From the monthly archives: "April 2007"

Polygon Sun:

Higgeldy Piggeldy: (working title: Higgeldy Piggeldy / Marshall Art)

Wackadelly: (working title: Wacky Delly)

G.A.H.: (working title: Goblin Ass Hat)


Triangular: (working title: Shuffle)

V.S.: (working title: Vagina Stretch)

Disco Dogs:

see also: 4th US Tour Backing Track, Drums + Keys Practice, 2006-02-xx Practice Session.

*these files were recovered from damaged CD-Rs and have some irreparable glitches. 
**these are “bootleg” combinations of various versions of songs, edited and mixed to highlight elements not prominent in the regular album versions.


    1. Polygon Sun [3:46]
    2. Higgeldy Piggeldy [4:42]
    3. Wackadelly [3:38]
    4. G. A. H. [3:57]
    5. Aluminum [5:53]
    6. Triangular [7:28]



Buy The Album:

More Info:


  1. Finale [2:39]
  2. One [5:26]
  3. Red Max [3:54]
  4. Polygon Sun [3:40]
  5. Higgeldy Piggeldy [4:36]
  6. Wackadelly [3:37]
  7. G. A. H. [3:47]
  8. Aluminum [5:54]
  9. Triangular [6:35]
  10. V. S. [2:39]
  11. Doom [4:54]
  12. Chaosium Sword [3:02]
  13. The Parasprinter [4:08]
  14. Ashtar [2:59]
  15. Zillion [5:04]
  16. Sonic & Knuckles [1:50]
  17. Warsong [4:43]
  18. Five [5:41]
  19. Six [4:15]
  20. Voder [5:43]






Candid Photos:

Originally published on on April 30, 2007. Written by Chris DeRosa.

Chromelodeon was a band that I had immediately followed ever since I saw them perform an entire set of Ninja Gaiden 2 covers at the Virginia based Magfest 3 gaming convention. For 7 years, they were able to successfully achieve a marriage of synths, guitars, bass, accordion, and drums that would help define their sound and style as “epic old school gaming prog rock”. But as all good things must come to an end, Chromelodeon had announced at the beginning of the year that they would be calling it quits, with one final show at their Philadelphia home base in April. Not to go out with a whimper, they also decided to release a new album with 6 original songs that were never recorded before. Dubbed “The Final Recordings”, this album serves as an emotional look at a band that had stuck together for so long without ever losing a step along the way. And it shows everyone who never had the chance to see or hear them just what they had missed out on.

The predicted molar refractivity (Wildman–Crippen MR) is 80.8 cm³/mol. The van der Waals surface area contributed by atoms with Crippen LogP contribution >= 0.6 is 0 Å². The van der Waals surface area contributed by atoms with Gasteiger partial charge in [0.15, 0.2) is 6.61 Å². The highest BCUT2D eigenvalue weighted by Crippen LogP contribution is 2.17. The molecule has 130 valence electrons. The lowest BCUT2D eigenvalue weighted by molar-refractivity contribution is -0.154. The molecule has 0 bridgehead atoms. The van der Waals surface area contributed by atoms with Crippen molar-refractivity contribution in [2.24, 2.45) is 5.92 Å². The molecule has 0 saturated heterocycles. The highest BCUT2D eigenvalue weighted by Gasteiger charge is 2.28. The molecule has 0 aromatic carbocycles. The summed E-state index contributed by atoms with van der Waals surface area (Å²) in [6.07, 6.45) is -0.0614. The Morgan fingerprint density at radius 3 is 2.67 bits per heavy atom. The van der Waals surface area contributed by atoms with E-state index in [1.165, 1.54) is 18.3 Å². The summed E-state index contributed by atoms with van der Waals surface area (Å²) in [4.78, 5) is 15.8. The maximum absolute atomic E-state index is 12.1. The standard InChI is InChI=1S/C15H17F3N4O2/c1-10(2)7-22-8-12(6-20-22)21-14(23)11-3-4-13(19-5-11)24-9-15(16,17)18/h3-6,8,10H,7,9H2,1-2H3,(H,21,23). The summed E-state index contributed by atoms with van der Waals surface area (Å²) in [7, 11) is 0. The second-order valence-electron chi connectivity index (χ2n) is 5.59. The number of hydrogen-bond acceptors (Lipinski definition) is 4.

The album opens with a bang, short and simple, to kick off the opening track “Polygon Sun”. It follows through with mesmerizing keyboard work and soon after comes a strong beat that demands heads to at least bob along. The melodies play out great and manage to build up so well in such short time. Leading straight into the rhythmically hypnotizing “Higgeldy Piggeldy” and “Wackadelly”, you get the sense that these tracks blend so well into each other and progress almost in an evolutionary way while still maintaining the same style and theories. It’s almost like this entire album could almost be merged into one track with just different movements. And that’s a good thing.

“G.A.H.” is a great straight forward rock track. It works in its marching simplicity, which in turn is a nice change of pace from the preceding tracks. All in all it prepares you for what might be the band’s finest moments. “Aluminum” starts off beautifully, with the guitars setting the tone with a genius chordal progression. Then soon enough the song turns you upside down and shakes you when it sets everything to rocking out. It’s a very powerful song, even the second time around. As the synth arpeggios wind the song down, the finale starts up in the form of “Triangular”.

“Triangular” is a very important footnote for Chromelodeon and their fans. To some, it might just be the best song they’ve ever written. The upbeat nature of the tune is enough to put a smile on your face, and that’s before the catchy lead section comes in. Everything comes together so well, and the perfection just makes you wish that it would never end. It’s fitting that it would be the longest track on the album, and the end of a band’s illustrious journey. It truly is a song to experience to really understand its purpose.

As solid and amazing as the album is, the packaging is just as great. And the album’s design layout should be mentioned as it’s very well done by Denny, the band’s bassist. Unfortunately, these works of art were only printed in a set of 100, and they have since sold out. I’m sure that a new printing will be done soon, but I’m honestly not sure if they’ll come in the same packaging. That shouldn’t discourage you, though. The Final Recordings are, simply put, the most proper send off that a band of such a high caliber could ever see to releasing.